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Eco-ergonomics: Reducing Strain on Your Budget

This article was written by in Frugality. 12 comments.

This is a guest article by Donna Freedman. Donna writes the Living With Less personal finance column for MSN Money, posts weekly at MSN Smart Spending and blogs at Surviving and Thriving.

Is your budget hurting? It could be overuse syndrome.

Ergonomically speaking, a body part that is forced to work at a greater level than it is prepared for will suffer strain and possibly serious damage over time.

Economically speaking, a budget that’s impacted too hard will suffer, too.

The obvious answers are to earn more or to spend less. A whole bunch of people would love to earn more. But during a recession, a whole bunch of people feel lucky to have jobs at all.

Which brings us to spending less, i.e., causing less strain on your paycheck. But suppose you’ve already cut the health club membership or the 600 cable channels. Or suppose you never had those frills to begin with and are wondering where to cut back.

Try some macro savings techniques. Specifically, look at the things you do every day to see if you’re overdoing them.

Here’s an easy example: driving at the speed limit or above it. If you slow down from 65 to 55 mph, your gas mileage improves by 15%, according to this article.

xeriscapeIt’s hard to estimate the cost of some habits. Water is a good example. Some people pay for city water (and, later, for the city sewer). Other consumers pay only for the electricity needed to pump it up from their own wells (plus, maybe, eventual pumping of their septic systems). Folks who live off the grid use people power to pump or haul. The first two groups can benefit from suggestions like xeriscaping the yard, installing faucet aerators and low-flow showerheads, and breaking habits like letting the water run while dishes are rinsed or teeth or brushed.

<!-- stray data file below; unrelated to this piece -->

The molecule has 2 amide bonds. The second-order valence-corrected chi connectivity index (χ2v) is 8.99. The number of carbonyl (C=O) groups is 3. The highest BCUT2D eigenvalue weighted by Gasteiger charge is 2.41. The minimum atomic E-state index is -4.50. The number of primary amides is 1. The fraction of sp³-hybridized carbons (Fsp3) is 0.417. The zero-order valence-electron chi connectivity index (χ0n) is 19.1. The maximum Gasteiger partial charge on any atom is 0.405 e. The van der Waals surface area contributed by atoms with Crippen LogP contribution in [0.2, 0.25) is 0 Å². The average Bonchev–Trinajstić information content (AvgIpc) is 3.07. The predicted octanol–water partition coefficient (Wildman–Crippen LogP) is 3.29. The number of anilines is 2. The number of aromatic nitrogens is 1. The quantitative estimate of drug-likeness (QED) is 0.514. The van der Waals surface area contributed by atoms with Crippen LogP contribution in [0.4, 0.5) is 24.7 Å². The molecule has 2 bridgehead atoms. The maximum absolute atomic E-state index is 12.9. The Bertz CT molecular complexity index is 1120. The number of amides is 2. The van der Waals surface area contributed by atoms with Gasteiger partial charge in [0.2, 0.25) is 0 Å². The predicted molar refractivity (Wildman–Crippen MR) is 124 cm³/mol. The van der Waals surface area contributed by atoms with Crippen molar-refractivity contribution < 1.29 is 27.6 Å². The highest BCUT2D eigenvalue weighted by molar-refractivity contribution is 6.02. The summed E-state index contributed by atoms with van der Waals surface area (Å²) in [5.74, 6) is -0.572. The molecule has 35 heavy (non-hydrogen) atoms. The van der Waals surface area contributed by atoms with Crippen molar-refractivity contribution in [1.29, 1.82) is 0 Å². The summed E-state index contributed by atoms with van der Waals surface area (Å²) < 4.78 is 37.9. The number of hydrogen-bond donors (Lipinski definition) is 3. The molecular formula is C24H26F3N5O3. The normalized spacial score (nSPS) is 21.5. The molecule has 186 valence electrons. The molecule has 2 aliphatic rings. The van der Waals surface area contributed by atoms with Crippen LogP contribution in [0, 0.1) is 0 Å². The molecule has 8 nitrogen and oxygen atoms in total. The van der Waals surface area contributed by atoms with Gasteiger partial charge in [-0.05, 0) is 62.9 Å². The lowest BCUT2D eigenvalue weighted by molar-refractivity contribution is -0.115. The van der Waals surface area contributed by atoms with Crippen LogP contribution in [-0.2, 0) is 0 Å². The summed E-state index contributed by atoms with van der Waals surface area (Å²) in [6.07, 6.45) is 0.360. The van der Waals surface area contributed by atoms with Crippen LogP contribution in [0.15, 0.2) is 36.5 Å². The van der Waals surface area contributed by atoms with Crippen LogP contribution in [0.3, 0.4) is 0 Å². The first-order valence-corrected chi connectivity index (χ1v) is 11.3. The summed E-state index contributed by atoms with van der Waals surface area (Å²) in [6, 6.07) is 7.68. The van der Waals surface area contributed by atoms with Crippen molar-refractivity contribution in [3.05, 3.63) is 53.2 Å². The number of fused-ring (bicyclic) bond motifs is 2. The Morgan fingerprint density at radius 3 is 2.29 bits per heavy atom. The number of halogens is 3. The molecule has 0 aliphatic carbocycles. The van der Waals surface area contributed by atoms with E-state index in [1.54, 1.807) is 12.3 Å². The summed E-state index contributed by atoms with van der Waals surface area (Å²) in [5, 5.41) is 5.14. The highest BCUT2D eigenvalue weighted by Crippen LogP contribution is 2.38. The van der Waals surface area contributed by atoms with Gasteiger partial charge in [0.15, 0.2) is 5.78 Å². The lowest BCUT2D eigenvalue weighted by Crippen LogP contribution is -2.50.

But we indulge in many other forms of waste that are much stealthier. I’m talking about habits so ingrained that we don’t realize how much they cost us – or why they might be unnecessary.

Pill popping

For example, do you take a pain reliever at the first twinge of a headache? Maybe you really need that ibuprofen. But maybe you just need a change of scenery, especially if you’re stuck in Cubicle Land with a bunch of other Whack-A-Moles. Some people take several smoke breaks a day or hang out by the water cooler; surely you can justify stepping outside for five minutes of fresh air, or at least to walk out of the room and move around for a few minutes. (Best-case scenario: You find a quiet spot to take a power nap.)

Headaches can sometimes be a sign of mild dehydration, so take a drink of water. Massage your neck or scalp. Brush your hair. Stretch. If you can find that quiet and private spot, do a couple of simple yoga poses.

Feel better? If not, then go ahead and take the ibuprofen.

Notice that I said “ibuprofen” rather than a brand name. The generic versions work just as well and are almost always cheaper, unless you have a coupon or rebate deal.